The best place to start looking is online.

  • Google – Type in walking groups and your location and you’ll get a list of those closest to you.
  • Social media: Facebook, Instagram and Tiktok are home to hundreds of walking groups. You can search by location, by your interests or by people you identify with. There are hundreds of walking groups across the UK for every background, interest and ability.

Jason Robinson was searching for a hiking group on Facebook in New Year 2022.

He says: “I’ve walked for almost 35 years, but I wanted to go out in company. I found a group called Hiking Buddies, joined and then put myself down for an event the very next day.

“By chance this turned out to be the group’s inaugural hike. I became involved in leading events and after a few weeks the founder, Marlon Miah, invited me to become an admin on the group.

“I enjoy meeting and encouraging new members to join events, some of whom are anxious or nervous. It’s fantastic when I see their successes, as they end up active and really become part of the community.”

A large group of walkers in the forest.Credit: Hiking Buddies
Hiking Buddies has 20,000 members across the UK
  • is another online option to find a walking group local to you.

That’s where Gloria Francis from Solihull, searched for walking groups when she started out.

She says: “I wanted to improve my fitness and meet new people, but it was difficult because I work shifts and can’t do weekends.

“When I found a group it changed my life – I went to places I didn’t know existed and from five-mile walks to more than 20 miles. You don’t need to drive to a national park to walk, there are great walks on your doorstep.

“Now I’m a walk leader and trainee hill and moorland leader. I organise walks in urban and rural areas. We walk through nature reserves, in National Trust land and go past the sort of country houses you’d need a lottery win to buy! There is so much to see out walking, it’s knowing where to look.”

A woman walker standing by a signpost.Credit: Gloria Francis
Gloria Francis now works as a walk leader after joining a walking group.

Other good ways to find a walking group include:

  • The Ramblers – The Britain-wide charity organises walks, ranging from its short Wellbeing Walks (10-90mins) to group day hikes across all types of terrain. It’s made up of local groups, but as a Ramblers member you can walk with any group. There’s a yearly membership fee, and you can try up to three walks for free before you’re expected to join.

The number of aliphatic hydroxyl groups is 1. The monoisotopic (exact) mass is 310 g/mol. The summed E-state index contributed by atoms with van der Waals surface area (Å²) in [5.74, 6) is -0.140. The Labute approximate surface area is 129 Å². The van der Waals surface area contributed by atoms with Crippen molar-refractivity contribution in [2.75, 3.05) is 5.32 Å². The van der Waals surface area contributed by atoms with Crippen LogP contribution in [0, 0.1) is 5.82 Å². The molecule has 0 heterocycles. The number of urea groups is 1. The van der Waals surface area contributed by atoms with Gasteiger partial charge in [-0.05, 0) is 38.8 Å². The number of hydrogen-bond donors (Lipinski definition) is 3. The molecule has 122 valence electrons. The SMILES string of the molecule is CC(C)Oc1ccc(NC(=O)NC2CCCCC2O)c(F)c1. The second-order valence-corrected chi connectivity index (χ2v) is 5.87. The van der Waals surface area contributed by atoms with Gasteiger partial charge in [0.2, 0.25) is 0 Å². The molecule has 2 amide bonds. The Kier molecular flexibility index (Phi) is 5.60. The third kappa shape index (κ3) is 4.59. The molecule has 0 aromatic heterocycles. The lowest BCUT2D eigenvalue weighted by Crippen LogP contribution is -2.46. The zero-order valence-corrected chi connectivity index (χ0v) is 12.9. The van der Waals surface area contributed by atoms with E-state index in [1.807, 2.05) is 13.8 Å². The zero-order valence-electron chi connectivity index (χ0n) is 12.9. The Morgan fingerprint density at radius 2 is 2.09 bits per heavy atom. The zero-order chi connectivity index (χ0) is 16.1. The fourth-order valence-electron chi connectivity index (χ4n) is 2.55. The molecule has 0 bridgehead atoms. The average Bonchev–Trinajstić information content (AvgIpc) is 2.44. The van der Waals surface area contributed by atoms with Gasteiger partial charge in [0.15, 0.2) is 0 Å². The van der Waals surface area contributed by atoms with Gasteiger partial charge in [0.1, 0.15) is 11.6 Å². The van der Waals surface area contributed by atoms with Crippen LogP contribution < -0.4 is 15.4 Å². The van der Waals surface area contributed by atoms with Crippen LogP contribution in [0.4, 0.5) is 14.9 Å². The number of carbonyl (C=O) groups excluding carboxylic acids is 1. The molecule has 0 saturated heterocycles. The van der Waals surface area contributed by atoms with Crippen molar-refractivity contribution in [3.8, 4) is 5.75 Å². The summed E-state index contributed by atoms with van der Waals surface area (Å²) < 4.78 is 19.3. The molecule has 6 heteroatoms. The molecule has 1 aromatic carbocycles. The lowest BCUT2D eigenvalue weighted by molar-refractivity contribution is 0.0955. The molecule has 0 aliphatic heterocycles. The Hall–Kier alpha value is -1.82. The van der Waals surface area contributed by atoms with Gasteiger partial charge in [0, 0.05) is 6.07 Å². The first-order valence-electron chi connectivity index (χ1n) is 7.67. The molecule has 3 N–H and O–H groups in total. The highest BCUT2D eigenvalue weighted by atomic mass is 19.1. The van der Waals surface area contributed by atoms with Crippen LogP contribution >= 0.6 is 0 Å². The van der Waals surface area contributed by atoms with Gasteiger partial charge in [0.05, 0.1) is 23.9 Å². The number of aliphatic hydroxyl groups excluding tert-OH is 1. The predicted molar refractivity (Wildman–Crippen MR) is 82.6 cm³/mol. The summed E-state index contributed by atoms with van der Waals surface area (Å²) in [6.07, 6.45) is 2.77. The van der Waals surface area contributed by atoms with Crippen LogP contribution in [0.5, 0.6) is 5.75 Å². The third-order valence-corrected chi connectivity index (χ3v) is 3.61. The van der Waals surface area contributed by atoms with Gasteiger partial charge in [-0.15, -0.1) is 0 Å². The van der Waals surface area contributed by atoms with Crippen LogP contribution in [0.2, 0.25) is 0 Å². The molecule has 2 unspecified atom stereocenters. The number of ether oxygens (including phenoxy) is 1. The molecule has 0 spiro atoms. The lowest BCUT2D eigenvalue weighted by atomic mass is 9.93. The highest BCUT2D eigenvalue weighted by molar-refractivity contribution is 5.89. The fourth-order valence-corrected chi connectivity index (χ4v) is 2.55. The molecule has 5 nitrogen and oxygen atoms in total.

• The Long Distance Walkers Association – Local LDWA groups organise day walks of usually 15-25 miles, and there are also longer challenge events. Yearly membership.
  •  Walk NI – Has a directory of clubs offering walks of all levels around Northern Ireland.
  • Mountaineering Scotland – More than 160 walking groups are members and there are walks to suit all levels.
A group of smiling women on a walkCredit: Juls Simms
Juls Simms started her own walking group

But what happens if you can’t find a group near you? Well, why not start your own?

That’s what Juls Simms, from Mid Wales, did. She was stuck at home during the pandemic and started going on daily walks with a friend.

She says: “We walked from our homes every day and kept bumping into other women walking alone and got chatting. As restrictions lifted, more women joined us and then I set up a Facebook group. Now we’ve got more than 200 members and arrange regular walks around the area.

“I’m not a qualified leader, but I organise walks in places I know and so do other women. It’s really informal and we do different length walks to suit all abilities. It doesn’t take much work now, and other members also organise walks. I’d recommend it to anyone who can’t find an established walking group as I’ve made new friends, discovered new places and my fitness has really improved too.”

Phillipa Cherryson

Written by Phillipa Cherryson she/her


Phillipa Cherryson is a senior digital editor for Saga Exceptional. Phillipa has been a journalist for 30 years, writing for local and national newspapers, UK magazines and reporting onscreen for ITV. In her spare time she loves the outdoors and is a trainee mountain leader and Ordnance Survey Champion.